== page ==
Physical signs back up the numbers. Near Tulane University, both Hillel and Chabad have new homes. The city has half a dozen kosher restaurants. A Jewish museum is being planned, as is a community mikvah to join the concentration of Jewish facilities in suburban Metairie.

Within a few miles along West Esplanade Avenue are the Kosher Cajun deli, Conservative Congregation Shir Chadash, the combined day school/Federation/JCC building and a Chabad center.

Highlighting the community’s new spirit of cooperation is the block of West Esplanade shared by the Reform Congregation Gates of Prayer and relocated Orthodox Beth Israel.

Beth Israel accepted an offer to share space with Gates of Prayer and stayed until it opened a building in August 2012 on land it bought from Gates of Prayer.

The congregation properties flow into each other in the area of the preschool and playground, and people and activities move between the buildings, said Rabbi Robert Loewy, who has led Gates of Prayer for 31 years. One example is the community Shabbat observance at the biennial LimmudFest, itself a post-Katrina arrival in New Orleans; the fourth New Orleans LimmudFest will be in March.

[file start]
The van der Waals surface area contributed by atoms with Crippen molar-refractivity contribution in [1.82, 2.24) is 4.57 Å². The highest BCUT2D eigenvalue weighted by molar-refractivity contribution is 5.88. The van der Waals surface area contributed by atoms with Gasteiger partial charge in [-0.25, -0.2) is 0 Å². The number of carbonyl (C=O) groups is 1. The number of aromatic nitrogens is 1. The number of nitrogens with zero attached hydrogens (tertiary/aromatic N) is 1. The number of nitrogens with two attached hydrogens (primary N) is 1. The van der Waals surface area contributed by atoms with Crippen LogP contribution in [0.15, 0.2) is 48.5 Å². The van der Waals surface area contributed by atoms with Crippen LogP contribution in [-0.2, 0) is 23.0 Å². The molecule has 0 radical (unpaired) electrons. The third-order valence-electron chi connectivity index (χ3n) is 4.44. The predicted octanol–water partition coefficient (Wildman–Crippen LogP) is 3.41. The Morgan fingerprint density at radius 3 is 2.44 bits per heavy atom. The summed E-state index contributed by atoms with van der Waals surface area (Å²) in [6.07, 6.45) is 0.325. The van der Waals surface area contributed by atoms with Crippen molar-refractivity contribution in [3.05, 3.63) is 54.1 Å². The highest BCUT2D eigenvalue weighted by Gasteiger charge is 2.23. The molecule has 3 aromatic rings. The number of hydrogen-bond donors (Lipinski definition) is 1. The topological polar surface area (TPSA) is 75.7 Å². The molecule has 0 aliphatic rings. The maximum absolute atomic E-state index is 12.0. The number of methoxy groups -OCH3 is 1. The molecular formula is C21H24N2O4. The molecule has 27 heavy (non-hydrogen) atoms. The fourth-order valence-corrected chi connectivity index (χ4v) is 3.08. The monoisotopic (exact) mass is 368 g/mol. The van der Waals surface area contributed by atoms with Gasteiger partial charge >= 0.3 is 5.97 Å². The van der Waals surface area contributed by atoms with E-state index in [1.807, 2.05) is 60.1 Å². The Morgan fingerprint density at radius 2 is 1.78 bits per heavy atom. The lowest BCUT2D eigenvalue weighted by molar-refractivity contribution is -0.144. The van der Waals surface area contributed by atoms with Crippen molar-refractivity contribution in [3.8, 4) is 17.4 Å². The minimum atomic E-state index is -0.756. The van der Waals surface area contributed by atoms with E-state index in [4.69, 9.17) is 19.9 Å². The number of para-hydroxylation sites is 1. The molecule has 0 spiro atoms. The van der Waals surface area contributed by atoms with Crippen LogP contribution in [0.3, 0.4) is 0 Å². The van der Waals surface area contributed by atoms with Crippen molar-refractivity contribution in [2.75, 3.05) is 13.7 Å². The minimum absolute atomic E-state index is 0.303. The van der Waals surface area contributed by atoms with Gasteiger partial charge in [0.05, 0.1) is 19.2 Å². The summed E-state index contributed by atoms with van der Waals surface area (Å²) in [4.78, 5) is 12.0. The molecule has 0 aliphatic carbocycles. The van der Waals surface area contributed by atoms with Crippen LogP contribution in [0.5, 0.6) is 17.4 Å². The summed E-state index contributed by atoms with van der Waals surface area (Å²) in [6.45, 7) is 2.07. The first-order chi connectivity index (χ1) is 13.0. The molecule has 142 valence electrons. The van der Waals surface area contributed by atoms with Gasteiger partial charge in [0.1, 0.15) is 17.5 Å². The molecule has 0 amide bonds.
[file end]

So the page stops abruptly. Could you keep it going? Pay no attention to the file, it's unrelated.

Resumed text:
In a Jewish community of New Orleans’ size, Rabbi Loewy said, family connections and some shared membership between the congregations were always common, but the cooperation in learning, social action and even worship didn’t happen before the storm.

The rabbi sees greater cooperation among all synagogues and communal institutions in post-Katrina Jewish New Orleans. That cooperation, combined with the support of communities such as Atlanta and Houston, helped Jewish New Orleans rebound more quickly than any other local community other than the Vietnamese, Rabbi Loewy said.